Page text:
OLATHE, Kan. — Johnson County Med-Act will scale back some of its operations due to staffing shortages. 

Typically Med-Act operates 20 ambulances throughout Johnson County. Of those, 17 ambulances are staffed 24 hours a day and three impact ambulances are staffed eight hours a day during peak demand times. 

Starting Sept. 4, employees working in those impact ambulances will be reassigned to assist with 24-hour ambulance operations to provide additional support until staffing levels normalize. 

Med-Act has roughly an 11% vacancy rate and the department is looking to fill approximately 14 Emergency Medical Technician (EMT) and paramedic roles. 

All 24-hour ambulances will remain in service during the transition. Paul Davis, Director of Johnson County Emergency Medical Services, said the adjustment is centered around ensuring timely responses to the community’s needs. 

“Knowing that they’re not 24-hour trucks, they’re not normally scheduled for the weekend, we took an opportunity within our all-hazards plan to reassign those folks temporarily,” Davis said.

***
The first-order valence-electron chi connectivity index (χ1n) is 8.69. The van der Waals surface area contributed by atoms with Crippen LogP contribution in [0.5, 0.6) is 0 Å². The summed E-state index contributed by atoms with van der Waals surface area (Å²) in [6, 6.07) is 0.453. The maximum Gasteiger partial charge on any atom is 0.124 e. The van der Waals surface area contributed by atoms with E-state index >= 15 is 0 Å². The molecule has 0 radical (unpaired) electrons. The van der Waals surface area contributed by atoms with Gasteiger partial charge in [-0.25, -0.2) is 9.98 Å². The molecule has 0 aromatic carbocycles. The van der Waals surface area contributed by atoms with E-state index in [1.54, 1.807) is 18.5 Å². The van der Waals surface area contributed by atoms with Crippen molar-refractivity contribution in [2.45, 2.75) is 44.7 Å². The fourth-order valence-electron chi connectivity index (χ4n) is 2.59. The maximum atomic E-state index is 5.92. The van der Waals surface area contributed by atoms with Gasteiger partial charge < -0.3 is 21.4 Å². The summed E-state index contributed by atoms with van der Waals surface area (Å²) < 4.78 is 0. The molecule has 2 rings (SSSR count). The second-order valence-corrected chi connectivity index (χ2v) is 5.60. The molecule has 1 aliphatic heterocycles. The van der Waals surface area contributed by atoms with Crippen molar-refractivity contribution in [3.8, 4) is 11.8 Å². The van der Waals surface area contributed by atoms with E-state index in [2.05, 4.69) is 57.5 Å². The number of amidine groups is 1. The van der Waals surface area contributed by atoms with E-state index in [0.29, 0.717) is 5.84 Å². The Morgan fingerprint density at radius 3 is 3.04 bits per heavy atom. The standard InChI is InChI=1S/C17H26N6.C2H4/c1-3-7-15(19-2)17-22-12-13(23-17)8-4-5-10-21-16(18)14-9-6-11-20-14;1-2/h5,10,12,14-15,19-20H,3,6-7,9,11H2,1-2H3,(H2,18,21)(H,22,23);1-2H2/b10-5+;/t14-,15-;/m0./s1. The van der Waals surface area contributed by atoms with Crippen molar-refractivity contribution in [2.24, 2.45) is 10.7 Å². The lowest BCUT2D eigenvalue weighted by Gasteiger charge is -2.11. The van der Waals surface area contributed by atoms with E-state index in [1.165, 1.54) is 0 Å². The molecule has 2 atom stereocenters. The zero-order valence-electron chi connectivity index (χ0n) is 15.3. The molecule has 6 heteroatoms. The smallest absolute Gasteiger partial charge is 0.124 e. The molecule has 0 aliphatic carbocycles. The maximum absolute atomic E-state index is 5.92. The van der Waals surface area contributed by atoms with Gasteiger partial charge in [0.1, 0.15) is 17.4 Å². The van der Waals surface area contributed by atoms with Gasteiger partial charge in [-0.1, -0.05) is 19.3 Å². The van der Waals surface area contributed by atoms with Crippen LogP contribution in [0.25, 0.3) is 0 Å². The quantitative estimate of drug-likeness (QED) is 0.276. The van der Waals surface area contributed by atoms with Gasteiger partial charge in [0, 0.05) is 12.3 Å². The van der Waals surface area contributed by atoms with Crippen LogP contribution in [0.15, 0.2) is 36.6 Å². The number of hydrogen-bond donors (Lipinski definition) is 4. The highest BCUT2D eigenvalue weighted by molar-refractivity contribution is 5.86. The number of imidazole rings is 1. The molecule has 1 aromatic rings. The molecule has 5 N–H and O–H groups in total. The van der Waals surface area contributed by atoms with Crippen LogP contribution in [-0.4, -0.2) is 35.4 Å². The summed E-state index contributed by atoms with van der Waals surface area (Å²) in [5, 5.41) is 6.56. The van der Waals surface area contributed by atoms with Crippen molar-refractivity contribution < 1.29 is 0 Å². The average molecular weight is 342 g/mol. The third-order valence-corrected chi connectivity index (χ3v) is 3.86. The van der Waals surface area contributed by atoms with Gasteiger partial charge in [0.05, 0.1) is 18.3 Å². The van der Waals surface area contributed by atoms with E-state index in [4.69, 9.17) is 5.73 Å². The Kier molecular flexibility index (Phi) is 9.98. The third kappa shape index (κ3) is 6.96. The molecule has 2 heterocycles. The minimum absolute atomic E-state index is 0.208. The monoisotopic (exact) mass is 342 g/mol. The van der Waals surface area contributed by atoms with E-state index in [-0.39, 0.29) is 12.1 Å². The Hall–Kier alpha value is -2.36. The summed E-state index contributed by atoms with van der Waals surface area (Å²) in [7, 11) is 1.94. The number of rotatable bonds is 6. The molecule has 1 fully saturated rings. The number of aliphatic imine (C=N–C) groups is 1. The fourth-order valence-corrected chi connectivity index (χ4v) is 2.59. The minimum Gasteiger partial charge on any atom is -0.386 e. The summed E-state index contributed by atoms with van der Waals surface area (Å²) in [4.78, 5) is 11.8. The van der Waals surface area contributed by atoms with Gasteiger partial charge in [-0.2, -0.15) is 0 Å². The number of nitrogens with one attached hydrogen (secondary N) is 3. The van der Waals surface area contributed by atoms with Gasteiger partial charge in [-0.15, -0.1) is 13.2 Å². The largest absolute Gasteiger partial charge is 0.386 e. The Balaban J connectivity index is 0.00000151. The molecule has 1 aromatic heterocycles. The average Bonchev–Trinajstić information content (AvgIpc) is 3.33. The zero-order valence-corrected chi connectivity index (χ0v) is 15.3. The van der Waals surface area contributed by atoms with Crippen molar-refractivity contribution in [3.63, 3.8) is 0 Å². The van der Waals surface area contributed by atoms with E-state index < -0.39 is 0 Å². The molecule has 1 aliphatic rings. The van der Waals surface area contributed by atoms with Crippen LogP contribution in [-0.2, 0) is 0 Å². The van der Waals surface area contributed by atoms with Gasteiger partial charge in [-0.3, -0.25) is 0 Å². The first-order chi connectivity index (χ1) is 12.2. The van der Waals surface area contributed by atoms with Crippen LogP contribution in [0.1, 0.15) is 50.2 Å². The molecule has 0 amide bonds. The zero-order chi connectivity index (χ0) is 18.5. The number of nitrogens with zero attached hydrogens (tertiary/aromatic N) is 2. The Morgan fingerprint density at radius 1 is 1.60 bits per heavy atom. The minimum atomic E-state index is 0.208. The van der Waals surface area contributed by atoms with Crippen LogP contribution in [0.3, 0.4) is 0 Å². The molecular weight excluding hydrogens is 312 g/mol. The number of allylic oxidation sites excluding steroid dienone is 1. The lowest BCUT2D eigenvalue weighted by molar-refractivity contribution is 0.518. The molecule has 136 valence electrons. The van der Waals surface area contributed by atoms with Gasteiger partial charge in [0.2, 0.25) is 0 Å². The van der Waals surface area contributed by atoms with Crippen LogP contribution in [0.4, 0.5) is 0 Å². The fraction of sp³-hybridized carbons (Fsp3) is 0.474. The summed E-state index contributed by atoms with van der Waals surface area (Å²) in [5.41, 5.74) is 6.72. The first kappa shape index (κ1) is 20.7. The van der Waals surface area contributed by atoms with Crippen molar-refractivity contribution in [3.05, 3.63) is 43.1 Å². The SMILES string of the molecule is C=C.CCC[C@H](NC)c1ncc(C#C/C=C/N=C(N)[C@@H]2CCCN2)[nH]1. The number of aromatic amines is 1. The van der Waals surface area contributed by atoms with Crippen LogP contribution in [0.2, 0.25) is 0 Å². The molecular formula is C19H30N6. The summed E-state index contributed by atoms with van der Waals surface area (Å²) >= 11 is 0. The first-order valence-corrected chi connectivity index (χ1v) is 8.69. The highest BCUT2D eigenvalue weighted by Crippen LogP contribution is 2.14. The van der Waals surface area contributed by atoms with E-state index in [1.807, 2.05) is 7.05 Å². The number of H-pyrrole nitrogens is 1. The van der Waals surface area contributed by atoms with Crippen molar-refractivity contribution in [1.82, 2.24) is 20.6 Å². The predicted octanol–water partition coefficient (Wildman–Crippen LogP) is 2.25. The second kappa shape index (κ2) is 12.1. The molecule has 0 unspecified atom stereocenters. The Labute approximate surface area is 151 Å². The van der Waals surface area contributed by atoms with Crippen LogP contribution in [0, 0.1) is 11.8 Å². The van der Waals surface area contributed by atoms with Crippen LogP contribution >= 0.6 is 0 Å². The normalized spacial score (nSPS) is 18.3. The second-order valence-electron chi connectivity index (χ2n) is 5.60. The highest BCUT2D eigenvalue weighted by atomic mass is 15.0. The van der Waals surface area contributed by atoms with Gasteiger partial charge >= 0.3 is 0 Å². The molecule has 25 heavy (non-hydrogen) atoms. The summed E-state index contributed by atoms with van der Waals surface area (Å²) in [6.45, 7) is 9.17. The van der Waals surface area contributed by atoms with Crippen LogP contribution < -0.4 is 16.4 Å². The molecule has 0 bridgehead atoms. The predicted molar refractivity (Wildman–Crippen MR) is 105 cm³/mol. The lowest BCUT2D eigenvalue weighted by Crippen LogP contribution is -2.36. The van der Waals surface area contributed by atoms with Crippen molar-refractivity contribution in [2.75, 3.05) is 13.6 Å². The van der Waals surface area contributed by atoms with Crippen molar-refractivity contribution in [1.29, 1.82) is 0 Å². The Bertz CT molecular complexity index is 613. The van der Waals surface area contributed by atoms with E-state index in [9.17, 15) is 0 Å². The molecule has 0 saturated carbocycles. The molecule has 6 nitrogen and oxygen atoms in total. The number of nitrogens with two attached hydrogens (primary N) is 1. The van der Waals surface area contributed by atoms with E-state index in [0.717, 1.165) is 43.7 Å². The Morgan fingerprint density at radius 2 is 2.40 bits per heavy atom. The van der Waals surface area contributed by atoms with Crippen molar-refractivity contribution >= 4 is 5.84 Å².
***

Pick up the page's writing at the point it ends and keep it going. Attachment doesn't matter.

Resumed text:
The department plans to operate under this plan for 120 days or until additional staff are hired. Johnson County Med-Act responds to about 50,000 calls each year and transports nearly 36,000 patients annually. Med-Act also provides special operations support to various law enforcement and fire departments throughout Johnson County. 

Davis said while it’s difficult to pinpoint what is causing staffing shortages, the pandemic has put a major strain on many healthcare professionals.  

“That has put a tax on healthcare workers in all of our healthcare professions. Nurses are tired. Physicians are tired. Risk support techs are tired. EMTs and paramedics are tired,” Davis said. “Really what I think is happening is we are seeing an exodus of those who are eligible to retire and we don’t have the ability to backfill completely to support those numbers who are retiring.” 

Davis said while emergency management agencies are struggling with staffing shortages nationwide, the county is working to create an education pipeline to fill Med-Act positions going forward.

Previously Med-Act has operated as a paramedic-only ambulance service. As of January, the department has begun hiring EMTs to fill in staffing needs. 

“What we believe this will do is allow us to maintain a sustainable, advanced life support ambulance service and also allow those EMTs to move to a paramedic role through education,” Davis said.  

Med-Act is actively recruiting to fill EMT and paramedic positions. Interested applicants can find more information on the county website.